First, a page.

• Last month, Sonko released 800 motorbikes from the city pound but warned: “The order […] does not mean that I have allowed boda bodas back to the streets of Nairobi’s CBD.”
  • At least twice, in 2016 and 2018, the courts have sided with the city on the ban.

Other cities that have banned motorcycles include Monrovia, which did so after motorcyclists torched a bus that had hit and killed a motorcyclist.

  • In 2016, Burundi’s capital, Bujumbura, also banned them, citing grenade attacks carried out by people on motorbikes.
  • In 2011, the Nigerian city of Maiduguri banned okadas as a security measure against Boko Haram. The terror sect’s switch from nonviolence to violence is often traced back to a helmet policy in 2009, where police officers opened fire on a group heading to bury a motorcyclist who had died in an accident. The terror group then used motorcycles for ride-by shootings, leading many Nigerian cities to ban them. To solve the transport crisis, the city of Maiduguri instead subsidised motorised three-wheeler taxis-known locally as Keke NAPEP.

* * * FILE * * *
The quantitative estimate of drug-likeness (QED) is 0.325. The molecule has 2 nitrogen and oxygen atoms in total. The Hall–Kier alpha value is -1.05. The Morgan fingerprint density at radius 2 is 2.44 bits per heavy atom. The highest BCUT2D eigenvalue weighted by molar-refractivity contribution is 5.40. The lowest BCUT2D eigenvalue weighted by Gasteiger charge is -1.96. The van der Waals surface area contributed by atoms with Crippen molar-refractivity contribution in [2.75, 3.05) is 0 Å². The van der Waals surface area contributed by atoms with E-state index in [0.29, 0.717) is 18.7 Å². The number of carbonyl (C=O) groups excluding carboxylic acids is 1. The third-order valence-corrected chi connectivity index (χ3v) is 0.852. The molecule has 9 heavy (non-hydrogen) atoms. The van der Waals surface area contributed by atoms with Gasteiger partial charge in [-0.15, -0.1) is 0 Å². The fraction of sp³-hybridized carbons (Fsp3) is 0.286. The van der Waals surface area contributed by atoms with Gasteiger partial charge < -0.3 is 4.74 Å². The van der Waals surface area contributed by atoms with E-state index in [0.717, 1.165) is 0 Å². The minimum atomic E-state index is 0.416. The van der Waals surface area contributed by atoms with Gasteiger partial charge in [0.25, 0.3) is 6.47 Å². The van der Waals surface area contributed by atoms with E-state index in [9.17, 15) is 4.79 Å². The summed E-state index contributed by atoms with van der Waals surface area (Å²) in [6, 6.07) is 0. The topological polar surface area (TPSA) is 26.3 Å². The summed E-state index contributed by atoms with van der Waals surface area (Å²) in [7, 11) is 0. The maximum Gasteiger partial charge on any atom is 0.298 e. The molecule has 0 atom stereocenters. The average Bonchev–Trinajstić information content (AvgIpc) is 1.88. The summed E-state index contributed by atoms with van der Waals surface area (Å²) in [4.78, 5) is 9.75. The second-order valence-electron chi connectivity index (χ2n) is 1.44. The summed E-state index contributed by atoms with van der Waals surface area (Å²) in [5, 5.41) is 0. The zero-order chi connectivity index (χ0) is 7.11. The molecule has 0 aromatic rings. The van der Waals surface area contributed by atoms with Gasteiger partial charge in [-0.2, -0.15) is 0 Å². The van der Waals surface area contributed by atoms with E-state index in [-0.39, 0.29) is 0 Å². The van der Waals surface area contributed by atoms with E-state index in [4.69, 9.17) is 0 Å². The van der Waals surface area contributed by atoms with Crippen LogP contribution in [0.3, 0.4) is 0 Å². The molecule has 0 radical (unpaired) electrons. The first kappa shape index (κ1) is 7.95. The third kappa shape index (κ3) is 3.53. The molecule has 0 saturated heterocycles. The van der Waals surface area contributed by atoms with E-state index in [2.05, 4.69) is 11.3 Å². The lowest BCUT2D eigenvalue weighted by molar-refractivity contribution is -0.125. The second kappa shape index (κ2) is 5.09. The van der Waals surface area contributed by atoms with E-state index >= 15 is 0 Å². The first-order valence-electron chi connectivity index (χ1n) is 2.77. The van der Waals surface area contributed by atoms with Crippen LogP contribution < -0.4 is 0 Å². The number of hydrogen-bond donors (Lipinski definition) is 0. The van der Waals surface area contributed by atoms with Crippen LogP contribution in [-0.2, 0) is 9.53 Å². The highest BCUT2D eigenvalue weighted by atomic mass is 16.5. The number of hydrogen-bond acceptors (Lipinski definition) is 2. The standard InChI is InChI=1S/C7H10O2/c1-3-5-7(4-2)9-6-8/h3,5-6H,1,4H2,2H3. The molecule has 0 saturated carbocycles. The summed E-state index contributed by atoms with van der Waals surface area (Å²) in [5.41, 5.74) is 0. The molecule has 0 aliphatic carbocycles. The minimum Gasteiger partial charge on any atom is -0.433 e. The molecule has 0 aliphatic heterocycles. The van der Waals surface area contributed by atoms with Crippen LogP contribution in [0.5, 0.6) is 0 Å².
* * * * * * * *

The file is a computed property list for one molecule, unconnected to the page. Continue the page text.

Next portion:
• Lagos banned motorcycles below 200cc from most thoroughfares in 2012, forcing emerging ride-hailing companies such as Gokada and Max.ng to offer their riders motorcycles above that threshold.

Ride-hailing companies are indeed one solution to the regulation problem, with several players already in the market. Some, such as Gokada, Max.ng, Oride and SafeBoda are already spreading their wings across Africa.